By Bill Lucey, Long Island Soundkeeper at Save the Sound and member of the Long Island Sound Blue Plan Advisory Council
It happened at 12:21a.m. May 14, 2021. After twenty years of discussing the need for a plan that provides data and pathways to protect Long Island Sound from haphazard development while supporting recreation, aquaculture, shipping, and other uses, the Long Island Sound Blue Plan unanimously passed both chambers of the Connecticut General Assembly.
But before that could happen, there were regional fights like the proposed Iroquois Pipeline, Cross-Sound Cable, Islander East, and Shell Oil’s Broadwater that showed just how necessary such a plan is. Those battles brought together New York and Connecticut scientists, advocates, policy makers, business representatives, municipal leaders, seafood harvesters, marine trades representatives, and other stakeholders in a bi-state initiative to stop the cycle of poorly planned, destructive proposals. That effort led to Connecticut’s 2015 statutory Blue Plan Advisory Council, guided by the vision of a “Long Island Sound where new and existing traditional uses are mutually compatible with the habitats and natural features needed for marine life to thrive, assuring the wellbeing and prosperity of current and future generations.”
In partnership with the Connecticut Department of Energy and Environmental Protection (DEEP), the council cataloged the Sound’s marine resources and uses like oystering and shipping, then developed a plan to safeguard them by establishing siting priorities, standards, and management practices.
Three core pillars steered the process: 1) Science-based planning and practices that consider both the environment and human uses will help us understand and protect Long Island Sound ecosystems and the services they provide; 2) An inclusive, transparent, stakeholder-endorsed and science-based Blue Plan decision-making process that is consistent with other plans and legal requirements will lead to decisions supporting the long-term vision for compatibility of human uses and thriving marine life; and 3) Science-based planning and practices that consider both human uses and the environment will sustain traditional and facilitate compatible new water-dependent uses to enhance quality of life and compatible economic development including maintaining the ecosystem services they depend upon.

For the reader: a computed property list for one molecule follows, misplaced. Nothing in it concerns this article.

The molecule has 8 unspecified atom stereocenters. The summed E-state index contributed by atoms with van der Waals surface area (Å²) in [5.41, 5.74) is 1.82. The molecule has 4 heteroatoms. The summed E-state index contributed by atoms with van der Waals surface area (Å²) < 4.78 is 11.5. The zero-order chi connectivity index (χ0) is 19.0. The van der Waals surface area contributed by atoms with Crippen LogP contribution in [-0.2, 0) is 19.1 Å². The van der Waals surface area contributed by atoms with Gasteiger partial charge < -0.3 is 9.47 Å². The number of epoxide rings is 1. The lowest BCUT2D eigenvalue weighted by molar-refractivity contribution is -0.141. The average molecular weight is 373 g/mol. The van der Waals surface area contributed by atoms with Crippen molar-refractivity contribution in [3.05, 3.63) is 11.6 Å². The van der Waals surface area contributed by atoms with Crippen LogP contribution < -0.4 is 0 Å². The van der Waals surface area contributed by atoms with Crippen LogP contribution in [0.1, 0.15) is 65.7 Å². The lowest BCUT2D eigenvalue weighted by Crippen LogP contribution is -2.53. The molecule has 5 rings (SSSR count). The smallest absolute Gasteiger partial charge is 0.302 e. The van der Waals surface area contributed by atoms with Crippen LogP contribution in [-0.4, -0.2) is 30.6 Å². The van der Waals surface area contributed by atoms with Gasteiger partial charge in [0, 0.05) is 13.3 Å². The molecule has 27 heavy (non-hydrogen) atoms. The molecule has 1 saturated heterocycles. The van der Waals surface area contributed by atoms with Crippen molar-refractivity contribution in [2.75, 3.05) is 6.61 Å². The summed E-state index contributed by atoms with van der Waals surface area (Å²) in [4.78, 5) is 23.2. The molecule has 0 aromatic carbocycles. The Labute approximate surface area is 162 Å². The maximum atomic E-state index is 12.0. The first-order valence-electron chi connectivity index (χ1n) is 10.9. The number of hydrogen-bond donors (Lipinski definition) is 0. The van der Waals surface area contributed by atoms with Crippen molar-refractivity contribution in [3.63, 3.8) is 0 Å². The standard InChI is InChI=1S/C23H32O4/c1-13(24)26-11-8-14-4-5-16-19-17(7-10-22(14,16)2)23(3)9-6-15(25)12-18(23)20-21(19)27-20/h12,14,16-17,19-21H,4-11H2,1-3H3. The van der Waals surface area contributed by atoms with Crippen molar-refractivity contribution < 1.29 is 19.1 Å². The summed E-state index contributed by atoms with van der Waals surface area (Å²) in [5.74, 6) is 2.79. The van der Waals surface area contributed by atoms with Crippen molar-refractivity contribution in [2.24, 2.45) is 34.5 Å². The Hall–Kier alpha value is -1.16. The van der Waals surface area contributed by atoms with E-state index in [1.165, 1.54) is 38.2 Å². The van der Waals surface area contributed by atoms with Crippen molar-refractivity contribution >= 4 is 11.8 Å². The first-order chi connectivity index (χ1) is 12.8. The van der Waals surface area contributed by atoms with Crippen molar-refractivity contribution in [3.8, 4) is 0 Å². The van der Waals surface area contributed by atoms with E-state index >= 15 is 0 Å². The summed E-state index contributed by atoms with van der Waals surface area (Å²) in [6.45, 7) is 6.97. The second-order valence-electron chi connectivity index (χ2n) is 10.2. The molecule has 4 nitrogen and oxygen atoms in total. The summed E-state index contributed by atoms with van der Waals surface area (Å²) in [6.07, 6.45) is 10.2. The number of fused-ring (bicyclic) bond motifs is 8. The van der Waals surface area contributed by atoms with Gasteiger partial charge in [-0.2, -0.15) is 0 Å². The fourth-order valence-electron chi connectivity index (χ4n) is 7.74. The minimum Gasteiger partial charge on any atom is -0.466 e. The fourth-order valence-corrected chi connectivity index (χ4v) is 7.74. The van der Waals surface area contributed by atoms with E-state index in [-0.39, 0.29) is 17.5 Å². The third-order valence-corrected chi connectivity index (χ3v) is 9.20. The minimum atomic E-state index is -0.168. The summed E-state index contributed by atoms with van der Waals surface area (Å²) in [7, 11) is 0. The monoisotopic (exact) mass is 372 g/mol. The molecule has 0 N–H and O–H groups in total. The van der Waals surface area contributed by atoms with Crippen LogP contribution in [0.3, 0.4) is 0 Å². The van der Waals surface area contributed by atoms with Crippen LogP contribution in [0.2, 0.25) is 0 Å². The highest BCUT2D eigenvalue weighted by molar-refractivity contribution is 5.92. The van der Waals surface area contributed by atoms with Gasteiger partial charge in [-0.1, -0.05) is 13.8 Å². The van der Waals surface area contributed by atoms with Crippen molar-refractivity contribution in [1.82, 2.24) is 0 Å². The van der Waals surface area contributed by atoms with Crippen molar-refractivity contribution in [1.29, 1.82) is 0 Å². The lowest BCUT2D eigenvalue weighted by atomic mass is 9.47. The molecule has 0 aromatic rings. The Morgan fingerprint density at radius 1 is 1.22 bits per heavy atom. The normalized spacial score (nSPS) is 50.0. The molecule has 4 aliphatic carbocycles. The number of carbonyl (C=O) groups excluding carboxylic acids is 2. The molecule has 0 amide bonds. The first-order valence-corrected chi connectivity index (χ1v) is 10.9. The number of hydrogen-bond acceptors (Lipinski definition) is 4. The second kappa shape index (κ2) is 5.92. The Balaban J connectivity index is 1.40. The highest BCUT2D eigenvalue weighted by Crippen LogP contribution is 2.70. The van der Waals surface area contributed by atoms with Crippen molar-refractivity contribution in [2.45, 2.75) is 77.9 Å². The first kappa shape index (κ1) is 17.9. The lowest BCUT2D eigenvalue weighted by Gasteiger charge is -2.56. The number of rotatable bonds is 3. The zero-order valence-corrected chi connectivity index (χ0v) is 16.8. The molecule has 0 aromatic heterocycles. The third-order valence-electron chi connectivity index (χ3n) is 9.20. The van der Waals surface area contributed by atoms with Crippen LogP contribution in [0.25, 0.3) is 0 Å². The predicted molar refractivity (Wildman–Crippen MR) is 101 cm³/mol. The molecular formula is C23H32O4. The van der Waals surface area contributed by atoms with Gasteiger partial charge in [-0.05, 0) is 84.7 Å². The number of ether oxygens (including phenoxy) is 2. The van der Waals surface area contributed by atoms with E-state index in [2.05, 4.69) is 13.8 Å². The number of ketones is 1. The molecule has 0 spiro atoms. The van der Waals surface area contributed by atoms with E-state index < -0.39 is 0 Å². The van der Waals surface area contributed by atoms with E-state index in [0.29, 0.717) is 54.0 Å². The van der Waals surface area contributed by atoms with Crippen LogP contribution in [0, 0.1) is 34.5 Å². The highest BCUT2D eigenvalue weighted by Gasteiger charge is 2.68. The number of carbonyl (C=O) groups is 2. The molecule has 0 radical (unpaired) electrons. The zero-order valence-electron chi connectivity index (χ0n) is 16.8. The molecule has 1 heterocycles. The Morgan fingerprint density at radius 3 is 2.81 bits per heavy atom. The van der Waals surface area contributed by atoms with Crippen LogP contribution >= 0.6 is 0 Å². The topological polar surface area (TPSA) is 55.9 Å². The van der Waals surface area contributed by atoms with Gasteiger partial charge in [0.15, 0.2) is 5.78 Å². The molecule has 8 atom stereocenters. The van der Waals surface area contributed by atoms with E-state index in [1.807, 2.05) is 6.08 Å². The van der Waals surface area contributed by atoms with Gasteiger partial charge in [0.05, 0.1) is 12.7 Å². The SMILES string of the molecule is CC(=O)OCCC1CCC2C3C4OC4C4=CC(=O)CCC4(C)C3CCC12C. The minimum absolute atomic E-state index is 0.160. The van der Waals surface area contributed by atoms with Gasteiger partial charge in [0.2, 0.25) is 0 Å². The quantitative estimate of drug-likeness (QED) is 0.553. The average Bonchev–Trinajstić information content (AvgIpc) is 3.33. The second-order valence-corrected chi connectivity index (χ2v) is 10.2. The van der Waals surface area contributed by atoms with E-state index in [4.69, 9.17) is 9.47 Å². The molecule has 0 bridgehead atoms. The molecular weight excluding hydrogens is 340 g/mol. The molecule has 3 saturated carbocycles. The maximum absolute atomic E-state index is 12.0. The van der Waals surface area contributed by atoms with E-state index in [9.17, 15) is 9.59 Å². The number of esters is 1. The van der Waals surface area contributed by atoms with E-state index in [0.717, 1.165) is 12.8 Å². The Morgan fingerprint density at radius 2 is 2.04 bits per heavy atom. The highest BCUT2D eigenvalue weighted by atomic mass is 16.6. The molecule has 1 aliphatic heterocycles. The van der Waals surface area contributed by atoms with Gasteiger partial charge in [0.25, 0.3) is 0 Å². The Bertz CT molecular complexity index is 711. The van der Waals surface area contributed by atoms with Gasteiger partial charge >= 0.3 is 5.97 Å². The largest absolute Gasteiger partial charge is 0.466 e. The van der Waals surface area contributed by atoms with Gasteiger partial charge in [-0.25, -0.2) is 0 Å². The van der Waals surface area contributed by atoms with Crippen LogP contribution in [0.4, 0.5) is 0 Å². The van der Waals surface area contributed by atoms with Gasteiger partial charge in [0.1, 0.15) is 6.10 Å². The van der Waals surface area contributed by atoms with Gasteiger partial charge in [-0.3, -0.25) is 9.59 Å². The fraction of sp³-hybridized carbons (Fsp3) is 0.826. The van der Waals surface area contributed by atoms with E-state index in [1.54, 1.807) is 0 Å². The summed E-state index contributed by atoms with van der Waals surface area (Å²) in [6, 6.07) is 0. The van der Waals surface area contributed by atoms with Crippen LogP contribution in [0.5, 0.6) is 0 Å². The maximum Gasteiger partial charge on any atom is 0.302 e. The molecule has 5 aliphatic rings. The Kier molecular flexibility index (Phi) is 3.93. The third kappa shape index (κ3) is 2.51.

The Blue Plan will now become part of the Connecticut Coastal Management Program and will officially guide DEEP and the Connecticut Department of Agriculture’s Division of Aquaculture as they review applications for uses of the Sound.
Some highlights from the plan include the following:
• Identified important ecological areas; this is beneficial for tracking recovery or decline of habitat and species, and allows both regulators and potential developers a clear picture of impacts that might arise from a given project, such as damage to eelgrass beds or complex bottom types with healthy biodiversity that are usually good places to go fishing.
• Mapped out traditional human uses that allows project developers to see how their actions may affect activities such as angling, commercial fishing, sailboat racing, shellfish lease areas, and shipping lanes.
• Regularly updated material with the best available science and expertise to ensure regulatory decisions are well grounded.
• A cooperative tool for the region’s residents, agencies, coastal planners, and industry to use for transparency, early conflict resolution, and streamlining permit discussions for new uses, which adds consistency and predictability.
The Blue Plan is a commonsense approach to building a better future for the public trust that is Long Island Sound—for ourselves and for future generations. The plan, along with factsheets, resource and use inventory, and all information can be found on DEEP’s website at ct.gov/deep/lisblueplan. ■